I thank the Acting Chairman for allowing me to raise this issue. I also thank the Minister for the Environment, Heritage and Local Government for being present. I understand the Minister is considering a request from the Ward Union hunt for a licence to hunt domesticated deer with packs of hounds. I have a number of concerns which I hope the Minister will consider when making his decision.
I am aware the Attorney General has given the view that because section 26(1) of the Wildlife Act 1976 refers to a licence to hunt deer, this reference alone makes it irrelevant whether the deer are wild or domesticated. However, I wish to draw the Minister's attention to the alternative view that the Wildlife Act 1976 in its entirety, in particular the part which contains section 26, deals exclusively with wild animals and the reference to "deer" is of course intended to refer to wild deer, not farmed, domesticated deer. It is, after all, a Wildlife Act, a point I hope the Minister will accept.
I draw attention to the report of the then Department of Agriculture, Food and Forestry's veterinary inspector, Mr. K. W. S. Kane, originally obtained under the Freedom of Information Act, of which I then placed a copy in the Oireachtas Library. Mr. Kane's report states: "As the Red Deer at Green Park are obviously not wild animals it is equally hard to see how they fall into the ambit of the Wildlife Act, 1976 which specifically refers to ‘Wildlife' defined therein as meaning ‘fauna and flora', the word ‘fauna' being further defined as meaning ‘wild animals'." The Department inspector, an expert in his field, also states: "As the Red Deer herd ... [has been] maintained in captivity [by the Ward Union hunt] for something in the region of 150 years and is augmented regularly by stock from captive herds farmed solely for venison production, it is hard to see how they avoid falling into the category of ‘domestic animal' for the purposes of the Protection of Animals Acts, 1911 and 1965." The inspector's conclusion is as follows: "It could be argued ... that the stags are domestic animals and do not fall within the ambit of the Wildlife Act, 1976 and thus that the hunts contravene the Protection of Animals Acts, 1911 and 1965."
It was for the same reason that in the same year, 1997, the department of agriculture in the North, having taken legal and veterinary advice, decided to regard such deer as domestic animals and hunting them as an act of cruelty. It proceeded to outlaw the practice in the North.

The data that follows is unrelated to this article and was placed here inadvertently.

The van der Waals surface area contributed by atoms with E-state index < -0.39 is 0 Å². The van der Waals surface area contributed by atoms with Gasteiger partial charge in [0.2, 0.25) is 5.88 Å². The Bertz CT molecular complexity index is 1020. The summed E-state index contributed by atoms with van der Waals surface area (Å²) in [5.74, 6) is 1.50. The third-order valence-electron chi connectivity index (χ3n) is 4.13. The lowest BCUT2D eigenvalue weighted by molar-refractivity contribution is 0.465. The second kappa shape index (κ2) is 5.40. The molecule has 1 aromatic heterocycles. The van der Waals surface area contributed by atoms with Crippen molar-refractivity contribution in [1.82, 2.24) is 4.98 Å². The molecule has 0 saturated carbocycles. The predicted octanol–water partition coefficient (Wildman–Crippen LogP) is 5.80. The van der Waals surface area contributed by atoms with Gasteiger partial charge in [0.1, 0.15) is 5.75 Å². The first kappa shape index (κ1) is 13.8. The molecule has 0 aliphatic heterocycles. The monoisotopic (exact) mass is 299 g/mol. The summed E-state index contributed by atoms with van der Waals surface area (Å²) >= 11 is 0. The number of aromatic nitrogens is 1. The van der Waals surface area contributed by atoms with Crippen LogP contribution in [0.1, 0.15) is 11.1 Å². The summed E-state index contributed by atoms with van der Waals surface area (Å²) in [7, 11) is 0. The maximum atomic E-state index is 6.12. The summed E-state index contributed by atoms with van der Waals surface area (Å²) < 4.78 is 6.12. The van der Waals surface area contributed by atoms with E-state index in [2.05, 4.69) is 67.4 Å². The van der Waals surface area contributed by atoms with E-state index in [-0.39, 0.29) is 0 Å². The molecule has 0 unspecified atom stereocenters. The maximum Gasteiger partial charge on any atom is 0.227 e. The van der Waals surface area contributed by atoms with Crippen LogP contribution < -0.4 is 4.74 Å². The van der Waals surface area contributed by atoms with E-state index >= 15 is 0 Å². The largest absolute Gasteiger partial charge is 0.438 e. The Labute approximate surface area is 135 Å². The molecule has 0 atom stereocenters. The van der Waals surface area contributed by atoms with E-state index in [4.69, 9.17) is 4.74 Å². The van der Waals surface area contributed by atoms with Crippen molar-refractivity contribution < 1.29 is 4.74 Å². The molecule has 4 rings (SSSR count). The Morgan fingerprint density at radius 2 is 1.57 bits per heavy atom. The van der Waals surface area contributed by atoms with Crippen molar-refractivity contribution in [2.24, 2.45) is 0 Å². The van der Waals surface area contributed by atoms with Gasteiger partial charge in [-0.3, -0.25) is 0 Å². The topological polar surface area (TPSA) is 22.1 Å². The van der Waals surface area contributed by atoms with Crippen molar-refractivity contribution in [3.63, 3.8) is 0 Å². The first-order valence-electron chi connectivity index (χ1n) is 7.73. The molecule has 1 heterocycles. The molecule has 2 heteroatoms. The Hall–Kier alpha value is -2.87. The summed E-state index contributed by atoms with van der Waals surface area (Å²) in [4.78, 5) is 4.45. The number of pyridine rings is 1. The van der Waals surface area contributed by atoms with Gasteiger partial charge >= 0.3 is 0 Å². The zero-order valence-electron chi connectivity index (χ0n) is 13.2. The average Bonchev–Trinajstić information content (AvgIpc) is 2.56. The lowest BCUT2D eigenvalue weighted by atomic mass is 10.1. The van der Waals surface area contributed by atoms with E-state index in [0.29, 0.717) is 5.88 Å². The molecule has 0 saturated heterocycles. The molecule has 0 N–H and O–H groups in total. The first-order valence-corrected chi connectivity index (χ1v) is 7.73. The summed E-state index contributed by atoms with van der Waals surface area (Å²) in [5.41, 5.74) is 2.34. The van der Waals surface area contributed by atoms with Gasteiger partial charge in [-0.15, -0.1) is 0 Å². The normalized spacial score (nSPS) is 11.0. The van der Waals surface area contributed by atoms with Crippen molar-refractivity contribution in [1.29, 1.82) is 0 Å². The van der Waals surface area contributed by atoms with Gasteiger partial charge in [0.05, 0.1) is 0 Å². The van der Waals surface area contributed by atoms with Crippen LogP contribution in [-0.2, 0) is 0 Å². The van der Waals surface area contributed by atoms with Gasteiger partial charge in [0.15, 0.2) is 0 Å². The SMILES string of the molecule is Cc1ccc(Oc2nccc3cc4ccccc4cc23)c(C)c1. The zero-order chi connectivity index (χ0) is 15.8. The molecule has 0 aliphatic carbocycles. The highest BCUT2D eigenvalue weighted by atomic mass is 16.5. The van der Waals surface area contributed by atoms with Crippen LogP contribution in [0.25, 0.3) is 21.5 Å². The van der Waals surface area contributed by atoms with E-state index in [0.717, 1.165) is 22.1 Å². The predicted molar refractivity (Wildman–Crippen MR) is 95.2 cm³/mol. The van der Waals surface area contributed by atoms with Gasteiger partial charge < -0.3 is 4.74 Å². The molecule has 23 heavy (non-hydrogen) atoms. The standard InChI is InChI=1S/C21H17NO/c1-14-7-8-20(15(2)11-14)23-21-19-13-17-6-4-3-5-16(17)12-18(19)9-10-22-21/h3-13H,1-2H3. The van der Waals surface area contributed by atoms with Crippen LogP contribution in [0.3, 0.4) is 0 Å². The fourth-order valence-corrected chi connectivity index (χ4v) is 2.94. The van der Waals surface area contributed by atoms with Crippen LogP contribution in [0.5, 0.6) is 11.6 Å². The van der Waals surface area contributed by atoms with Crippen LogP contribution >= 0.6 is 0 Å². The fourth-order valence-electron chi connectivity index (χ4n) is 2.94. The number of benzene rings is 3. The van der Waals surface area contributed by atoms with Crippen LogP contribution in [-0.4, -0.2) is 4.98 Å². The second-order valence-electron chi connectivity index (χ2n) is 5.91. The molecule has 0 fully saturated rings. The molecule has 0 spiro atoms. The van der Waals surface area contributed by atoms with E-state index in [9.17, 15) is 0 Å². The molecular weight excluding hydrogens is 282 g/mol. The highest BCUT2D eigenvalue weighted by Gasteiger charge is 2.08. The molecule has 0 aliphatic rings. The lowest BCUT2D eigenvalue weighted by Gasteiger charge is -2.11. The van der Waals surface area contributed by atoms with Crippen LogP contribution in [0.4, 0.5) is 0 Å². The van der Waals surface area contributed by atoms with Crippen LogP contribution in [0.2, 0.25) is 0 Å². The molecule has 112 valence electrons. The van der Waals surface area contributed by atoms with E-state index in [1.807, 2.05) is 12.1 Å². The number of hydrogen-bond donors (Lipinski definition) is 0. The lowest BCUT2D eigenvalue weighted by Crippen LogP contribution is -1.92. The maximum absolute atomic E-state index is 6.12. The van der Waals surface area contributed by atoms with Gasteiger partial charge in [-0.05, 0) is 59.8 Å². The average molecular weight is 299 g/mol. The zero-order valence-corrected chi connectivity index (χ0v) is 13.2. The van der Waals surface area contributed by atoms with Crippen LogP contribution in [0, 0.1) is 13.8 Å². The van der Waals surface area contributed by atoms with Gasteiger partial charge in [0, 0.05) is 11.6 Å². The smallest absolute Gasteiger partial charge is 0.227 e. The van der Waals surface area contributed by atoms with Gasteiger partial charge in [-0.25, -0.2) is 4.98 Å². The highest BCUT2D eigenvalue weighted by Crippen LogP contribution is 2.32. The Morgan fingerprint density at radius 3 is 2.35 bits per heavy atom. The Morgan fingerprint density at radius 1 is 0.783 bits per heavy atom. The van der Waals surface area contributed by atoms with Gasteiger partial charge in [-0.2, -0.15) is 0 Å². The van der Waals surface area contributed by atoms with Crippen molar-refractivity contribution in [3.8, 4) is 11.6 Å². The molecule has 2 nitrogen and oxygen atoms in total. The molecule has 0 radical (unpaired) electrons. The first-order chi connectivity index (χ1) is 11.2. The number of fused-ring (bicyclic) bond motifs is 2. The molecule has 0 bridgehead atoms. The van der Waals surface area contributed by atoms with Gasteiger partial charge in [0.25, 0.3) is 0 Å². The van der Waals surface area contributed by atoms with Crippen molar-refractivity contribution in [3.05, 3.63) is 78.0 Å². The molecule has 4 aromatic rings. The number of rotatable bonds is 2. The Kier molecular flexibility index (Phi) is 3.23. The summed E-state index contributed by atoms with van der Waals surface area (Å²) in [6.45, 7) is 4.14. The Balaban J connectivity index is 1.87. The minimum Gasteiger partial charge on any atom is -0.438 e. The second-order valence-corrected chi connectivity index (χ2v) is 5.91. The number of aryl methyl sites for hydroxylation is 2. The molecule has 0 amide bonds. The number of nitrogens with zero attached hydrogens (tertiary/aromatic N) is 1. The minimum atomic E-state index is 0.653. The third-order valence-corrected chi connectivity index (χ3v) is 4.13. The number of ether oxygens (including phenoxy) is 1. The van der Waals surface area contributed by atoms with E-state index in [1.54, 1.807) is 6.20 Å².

In a Dáil reply to me yesterday, the Minister stated the Department has never granted a wildlife dealer's licence to the Ward Union hunt, despite the fact it maintains a large herd of red deer. Surely this is further evidence that we are not dealing with wild animals but farmed, domestic, tame animals. If so, let us examine what happens to them during the hunt. For the sake of accuracy, I will quote directly from the Department inspector's report, where he refers to stags being terrified, apparently distressed and exhausted, and concludes the hunt "must be terrifying and stressful to the animal". My case is that there must be, at the very least, a serious concern that the hunting with packs of hounds of these tame, domesticated deer causes unnecessary suffering to the animals and must therefore be in breach of the Protection of Animals Act 1911.
I have been present to monitor the activities of the Ward Union Hunt and witnessed Mr. Bailey, Mr. Ronan and others like them at their entertainment. In terror of the hounds, the deer frantically tries to stay in front of them but, being in unfamiliar territory, the route is hazardous and it crashes through hedges, jumps over walls and ditches, crosses busy roads and even runs down busy streets. It is a gruelling ordeal which can last for up to three hours and result in tears, bruises, bites, lameness and exhaustion.
Veterinary documents obtained by the Irish Council Against Blood Sports under the Freedom of Information Act have exposed some of the fatalities arising from the Ward Union Hunt's activities, including a deer which died as a result of fractured ribs, two deer which died from ruptured aortic aneurysms, a deer which drowned in a quarry and a deer which collapsed and died after desperately trying to escape over an 8 ft. high wall. When the animal becomes so depleted it can no longer run, hunt members move in to tackle it violently to the ground.
I hope the Minister will consider the issues I have raised, as he must clearly recognise that this activity involves terrifying an animal unnecessarily, which is in breach of the Protection of Animals Act.